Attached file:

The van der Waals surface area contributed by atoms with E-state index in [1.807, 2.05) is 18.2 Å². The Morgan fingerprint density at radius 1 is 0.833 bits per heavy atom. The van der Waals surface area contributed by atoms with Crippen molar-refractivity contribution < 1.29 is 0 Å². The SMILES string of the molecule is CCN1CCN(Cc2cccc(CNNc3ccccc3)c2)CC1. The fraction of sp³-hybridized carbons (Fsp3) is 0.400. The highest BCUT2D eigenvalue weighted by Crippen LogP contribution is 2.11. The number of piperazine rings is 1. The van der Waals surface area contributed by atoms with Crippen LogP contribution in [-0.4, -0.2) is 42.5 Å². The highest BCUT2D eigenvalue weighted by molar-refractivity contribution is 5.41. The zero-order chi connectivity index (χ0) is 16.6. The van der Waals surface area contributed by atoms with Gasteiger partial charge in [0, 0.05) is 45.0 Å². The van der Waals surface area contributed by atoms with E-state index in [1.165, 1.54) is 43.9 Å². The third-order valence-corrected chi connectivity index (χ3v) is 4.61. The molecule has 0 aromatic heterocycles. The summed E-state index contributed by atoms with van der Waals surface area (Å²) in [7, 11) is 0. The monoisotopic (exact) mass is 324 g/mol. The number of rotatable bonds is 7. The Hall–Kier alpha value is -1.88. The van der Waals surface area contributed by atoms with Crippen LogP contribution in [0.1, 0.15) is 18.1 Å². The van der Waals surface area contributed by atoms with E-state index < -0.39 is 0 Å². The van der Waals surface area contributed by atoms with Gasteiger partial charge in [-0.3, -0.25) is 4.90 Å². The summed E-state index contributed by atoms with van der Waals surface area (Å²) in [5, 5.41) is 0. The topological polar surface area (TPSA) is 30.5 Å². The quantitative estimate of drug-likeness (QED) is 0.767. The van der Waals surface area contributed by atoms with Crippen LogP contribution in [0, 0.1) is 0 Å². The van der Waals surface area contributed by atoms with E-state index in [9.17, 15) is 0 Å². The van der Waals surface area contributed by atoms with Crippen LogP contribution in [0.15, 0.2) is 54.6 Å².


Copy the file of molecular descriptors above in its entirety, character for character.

The van der Waals surface area contributed by atoms with E-state index in [1.807, 2.05) is 18.2 Å². The Morgan fingerprint density at radius 1 is 0.833 bits per heavy atom. The van der Waals surface area contributed by atoms with Crippen molar-refractivity contribution < 1.29 is 0 Å². The SMILES string of the molecule is CCN1CCN(Cc2cccc(CNNc3ccccc3)c2)CC1. The fraction of sp³-hybridized carbons (Fsp3) is 0.400. The highest BCUT2D eigenvalue weighted by Crippen LogP contribution is 2.11. The number of piperazine rings is 1. The van der Waals surface area contributed by atoms with Crippen LogP contribution in [-0.4, -0.2) is 42.5 Å². The highest BCUT2D eigenvalue weighted by molar-refractivity contribution is 5.41. The zero-order chi connectivity index (χ0) is 16.6. The van der Waals surface area contributed by atoms with Gasteiger partial charge in [0, 0.05) is 45.0 Å². The van der Waals surface area contributed by atoms with E-state index in [1.165, 1.54) is 43.9 Å². The third-order valence-corrected chi connectivity index (χ3v) is 4.61. The molecule has 0 aromatic heterocycles. The summed E-state index contributed by atoms with van der Waals surface area (Å²) in [7, 11) is 0. The monoisotopic (exact) mass is 324 g/mol. The number of rotatable bonds is 7. The Hall–Kier alpha value is -1.88. The van der Waals surface area contributed by atoms with Crippen LogP contribution in [0.1, 0.15) is 18.1 Å². The van der Waals surface area contributed by atoms with E-state index < -0.39 is 0 Å². The van der Waals surface area contributed by atoms with Gasteiger partial charge in [-0.3, -0.25) is 4.90 Å². The summed E-state index contributed by atoms with van der Waals surface area (Å²) in [5, 5.41) is 0. The topological polar surface area (TPSA) is 30.5 Å². The quantitative estimate of drug-likeness (QED) is 0.767. The van der Waals surface area contributed by atoms with Crippen LogP contribution in [0, 0.1) is 0 Å². The van der Waals surface area contributed by atoms with E-state index in [9.17, 15) is 0 Å². The van der Waals surface area contributed by atoms with Crippen LogP contribution in [0.15, 0.2) is 54.6 Å².